Radiation-induced micrencephaly in guinea pigs( )

3 editions published between 1991 and 1992 in English and held by 0 WorldCat member libraries worldwide

The effect of x rays on brain weight of guinea pig pups at birth was studied for 21-day old embroys exposed in utero to doses of 75 and 100 mGy. When compared to controls and when corrected for body weight, gestation time, litter size, sex, and examiner differences the brains of irradiated pups weighed approximately 46 mg less than those of controls (p<0.001) for the 75-mGy group and about 55 mg less for the 100-mGy group. Brains of females weighed 51 mg less than those of males of the same body weight. Dam weight and caging conditions had no observed effect on brain weight
Some simple criteria for gauged R-parity( )

2 editions published in 1992 in English and held by 0 WorldCat member libraries worldwide

Some simple conditions which are sufficient to guarantee that R- parity survives as an unbroken gauged discrete subgroup of the continuous gauge symmetry in certain supersymmetric extensions of the standard model are presented
A quenched c 1 critical matrix model( )

2 editions published in 1990 in English and held by 0 WorldCat member libraries worldwide

We study a variant of the Penner-Distler-Vafa model, proposed as a c = 1 quantum gravity: 'quenched' matrix model with logarithmic potential. The model is exactly soluble, and exhibits a two-cut branching as observed in multicritical unitary matrix models and multicut Hermitian matrix models. Using analytic continuation of the power in the conventional polynomial potential, we also show that both the Penner-Distler-Vafa model and our 'quenched' matrix model satisfy Virasoro algebra constraints
Fermilab E791( )

2 editions published in 1992 in English and held by 0 WorldCat member libraries worldwide

Fermilab E791, a very high statistics charm particle experiment, recently completed its data taking at Fermilab's Tagged Photon Laboratory. Over 20 billionevents were recorded through a loose transverse energy trigger and written to 8mm tape in the 1991--92 fixed target run at Fermilab. This unprecedented data sample containing charm is being analysis on many-thousand MIP RISC computing farms set up at sites in the collaboration. A glimpse of the data taking and analysis effort is presented. We also show some preliminary results for common charm decay modes. Our present analysis indicates a very rich yield of over 200K reconstructed charm decays
Committee on Atomic, Molecular, and Optical Sciences (CAMOS). Technical progress report, [February 1, 1991--January 31, 1992]( )

3 editions published in 1992 in English and held by 0 WorldCat member libraries worldwide

The Committee on Atomic, Molecular, and Optical Sciences is a standing committee under the auspices of the Board on Physics and Astronomy, Commission on Physical Sciences, Mathematics, and Applications of the National Academy of Sciences -- National Research Council. The atomic, molecular, and optical (AMO) sciences represent a broad and diverse field in which much of the research is carried out by small groups. These groups generally have not operated in concert with each other and, prior to the establishment of CAMOS, there was no single committee or organization that accepted the responsibility of monitoring the continuing development and assessing the general public health of the field as a whole. CAMOS has accepted this responsibility and currently provides a focus for the AMO community that is unique and essential. The membership of CAMOS is drawn from research laboratories in universities, industry, and government. Areas of expertise on the committee include atomic physics, molecular science, and optics. A special effort has been made to include a balanced representation from the three subfields. (A roster is attached.) CAMOS has conducted a number of studies related to the health of atomic and molecular science and is well prepared to response to requests for studies on specific issues. This report brief reviews the committee work of progress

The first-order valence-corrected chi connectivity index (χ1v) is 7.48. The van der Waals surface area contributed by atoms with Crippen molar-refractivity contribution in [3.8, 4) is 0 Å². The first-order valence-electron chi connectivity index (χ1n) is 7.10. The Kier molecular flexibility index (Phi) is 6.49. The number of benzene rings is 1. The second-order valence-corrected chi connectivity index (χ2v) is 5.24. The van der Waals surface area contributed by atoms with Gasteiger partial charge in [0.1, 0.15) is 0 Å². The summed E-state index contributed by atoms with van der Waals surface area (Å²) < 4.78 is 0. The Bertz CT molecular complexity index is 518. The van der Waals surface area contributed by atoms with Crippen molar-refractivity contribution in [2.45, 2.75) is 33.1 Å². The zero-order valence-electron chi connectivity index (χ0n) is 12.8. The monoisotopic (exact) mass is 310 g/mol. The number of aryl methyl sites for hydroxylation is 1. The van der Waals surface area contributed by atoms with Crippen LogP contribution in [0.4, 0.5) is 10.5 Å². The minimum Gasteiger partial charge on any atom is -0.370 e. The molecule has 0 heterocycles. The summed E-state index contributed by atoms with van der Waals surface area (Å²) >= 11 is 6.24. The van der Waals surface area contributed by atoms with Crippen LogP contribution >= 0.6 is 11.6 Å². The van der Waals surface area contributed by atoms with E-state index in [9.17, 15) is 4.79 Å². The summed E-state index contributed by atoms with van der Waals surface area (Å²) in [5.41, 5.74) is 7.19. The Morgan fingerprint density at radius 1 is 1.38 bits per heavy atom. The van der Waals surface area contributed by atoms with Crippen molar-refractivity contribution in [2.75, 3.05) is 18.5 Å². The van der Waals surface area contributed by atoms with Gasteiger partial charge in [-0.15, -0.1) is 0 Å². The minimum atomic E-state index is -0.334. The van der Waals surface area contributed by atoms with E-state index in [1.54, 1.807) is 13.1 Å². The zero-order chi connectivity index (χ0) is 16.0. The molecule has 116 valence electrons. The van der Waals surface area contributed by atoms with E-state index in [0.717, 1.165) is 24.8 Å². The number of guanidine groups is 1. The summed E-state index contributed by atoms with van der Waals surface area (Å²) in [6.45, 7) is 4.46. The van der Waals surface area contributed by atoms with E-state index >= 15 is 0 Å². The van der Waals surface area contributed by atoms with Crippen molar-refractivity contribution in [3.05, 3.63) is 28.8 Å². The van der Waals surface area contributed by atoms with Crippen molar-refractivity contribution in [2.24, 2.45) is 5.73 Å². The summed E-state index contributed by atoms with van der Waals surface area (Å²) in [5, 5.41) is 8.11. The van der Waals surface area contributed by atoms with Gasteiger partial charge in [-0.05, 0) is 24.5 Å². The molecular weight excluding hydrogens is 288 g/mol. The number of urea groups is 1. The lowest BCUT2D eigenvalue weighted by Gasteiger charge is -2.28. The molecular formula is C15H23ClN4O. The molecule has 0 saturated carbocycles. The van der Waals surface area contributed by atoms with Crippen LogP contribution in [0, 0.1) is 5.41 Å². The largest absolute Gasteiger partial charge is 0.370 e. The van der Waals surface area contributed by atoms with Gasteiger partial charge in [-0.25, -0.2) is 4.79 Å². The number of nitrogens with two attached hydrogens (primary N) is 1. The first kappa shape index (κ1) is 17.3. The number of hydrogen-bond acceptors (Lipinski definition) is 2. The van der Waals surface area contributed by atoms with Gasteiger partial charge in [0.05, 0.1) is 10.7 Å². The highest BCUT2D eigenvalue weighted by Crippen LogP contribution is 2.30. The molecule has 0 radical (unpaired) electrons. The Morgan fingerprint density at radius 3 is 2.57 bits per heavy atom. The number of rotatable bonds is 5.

Self shielding of surfaces irradiated by intense energy fluxes. Final report( )

2 editions published in 1991 in English and held by 0 WorldCat member libraries worldwide

This dissertation will outline a direct methods of temperature, density, composition, and velocity measurement which should be widely applicable to railgun systems. The measurements demonstrated here should prove usefull basis for further studies of plasma/target interaction
Magnetic reconnection at stressed x-type neutral points( )

2 editions published in 1992 in English and held by 0 WorldCat member libraries worldwide